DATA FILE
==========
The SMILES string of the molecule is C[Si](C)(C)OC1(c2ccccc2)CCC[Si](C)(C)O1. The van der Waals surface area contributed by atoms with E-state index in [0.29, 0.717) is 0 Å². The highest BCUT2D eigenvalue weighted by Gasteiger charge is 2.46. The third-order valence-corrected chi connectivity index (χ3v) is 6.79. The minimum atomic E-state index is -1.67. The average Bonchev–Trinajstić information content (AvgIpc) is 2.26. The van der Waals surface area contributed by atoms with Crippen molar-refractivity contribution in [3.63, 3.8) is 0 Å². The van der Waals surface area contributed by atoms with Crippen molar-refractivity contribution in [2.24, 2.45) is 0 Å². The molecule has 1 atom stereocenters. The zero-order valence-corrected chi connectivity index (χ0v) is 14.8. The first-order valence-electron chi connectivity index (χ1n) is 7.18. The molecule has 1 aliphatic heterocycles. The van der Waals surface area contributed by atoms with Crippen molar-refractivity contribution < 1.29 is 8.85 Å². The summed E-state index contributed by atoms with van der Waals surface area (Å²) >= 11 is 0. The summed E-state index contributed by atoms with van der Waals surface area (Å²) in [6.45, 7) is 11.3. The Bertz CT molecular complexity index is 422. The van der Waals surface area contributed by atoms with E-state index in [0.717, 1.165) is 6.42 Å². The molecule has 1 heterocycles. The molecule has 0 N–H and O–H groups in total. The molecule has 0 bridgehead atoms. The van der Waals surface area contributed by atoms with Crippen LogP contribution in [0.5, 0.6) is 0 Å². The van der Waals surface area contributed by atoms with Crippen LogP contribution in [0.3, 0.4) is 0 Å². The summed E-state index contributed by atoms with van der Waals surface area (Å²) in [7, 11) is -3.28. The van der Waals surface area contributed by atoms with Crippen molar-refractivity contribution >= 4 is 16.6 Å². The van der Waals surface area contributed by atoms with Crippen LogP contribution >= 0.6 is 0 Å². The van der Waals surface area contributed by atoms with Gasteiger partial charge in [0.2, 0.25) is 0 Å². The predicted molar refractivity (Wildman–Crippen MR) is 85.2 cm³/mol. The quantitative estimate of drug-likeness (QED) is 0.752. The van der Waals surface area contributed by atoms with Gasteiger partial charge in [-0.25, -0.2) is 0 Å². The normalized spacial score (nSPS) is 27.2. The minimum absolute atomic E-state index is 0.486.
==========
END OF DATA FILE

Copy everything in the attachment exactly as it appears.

The SMILES string of the molecule is C[Si](C)(C)OC1(c2ccccc2)CCC[Si](C)(C)O1. The van der Waals surface area contributed by atoms with E-state index in [0.29, 0.717) is 0 Å². The highest BCUT2D eigenvalue weighted by Gasteiger charge is 2.46. The third-order valence-corrected chi connectivity index (χ3v) is 6.79. The minimum atomic E-state index is -1.67. The average Bonchev–Trinajstić information content (AvgIpc) is 2.26. The van der Waals surface area contributed by atoms with Crippen molar-refractivity contribution in [3.63, 3.8) is 0 Å². The van der Waals surface area contributed by atoms with Crippen molar-refractivity contribution in [2.24, 2.45) is 0 Å². The molecule has 1 atom stereocenters. The zero-order valence-corrected chi connectivity index (χ0v) is 14.8. The first-order valence-electron chi connectivity index (χ1n) is 7.18. The molecule has 1 aliphatic heterocycles. The van der Waals surface area contributed by atoms with Crippen molar-refractivity contribution < 1.29 is 8.85 Å². The summed E-state index contributed by atoms with van der Waals surface area (Å²) >= 11 is 0. The summed E-state index contributed by atoms with van der Waals surface area (Å²) in [6.45, 7) is 11.3. The Bertz CT molecular complexity index is 422. The van der Waals surface area contributed by atoms with E-state index in [0.717, 1.165) is 6.42 Å². The molecule has 1 heterocycles. The molecule has 0 N–H and O–H groups in total. The molecule has 0 bridgehead atoms. The van der Waals surface area contributed by atoms with Crippen LogP contribution in [0.5, 0.6) is 0 Å². The van der Waals surface area contributed by atoms with Crippen LogP contribution in [0.3, 0.4) is 0 Å². The summed E-state index contributed by atoms with van der Waals surface area (Å²) in [7, 11) is -3.28. The van der Waals surface area contributed by atoms with Crippen molar-refractivity contribution >= 4 is 16.6 Å². The van der Waals surface area contributed by atoms with Crippen LogP contribution >= 0.6 is 0 Å². The van der Waals surface area contributed by atoms with Gasteiger partial charge in [0.2, 0.25) is 0 Å². The predicted molar refractivity (Wildman–Crippen MR) is 85.2 cm³/mol. The quantitative estimate of drug-likeness (QED) is 0.752. The van der Waals surface area contributed by atoms with Gasteiger partial charge in [-0.25, -0.2) is 0 Å². The normalized spacial score (nSPS) is 27.2. The minimum absolute atomic E-state index is 0.486.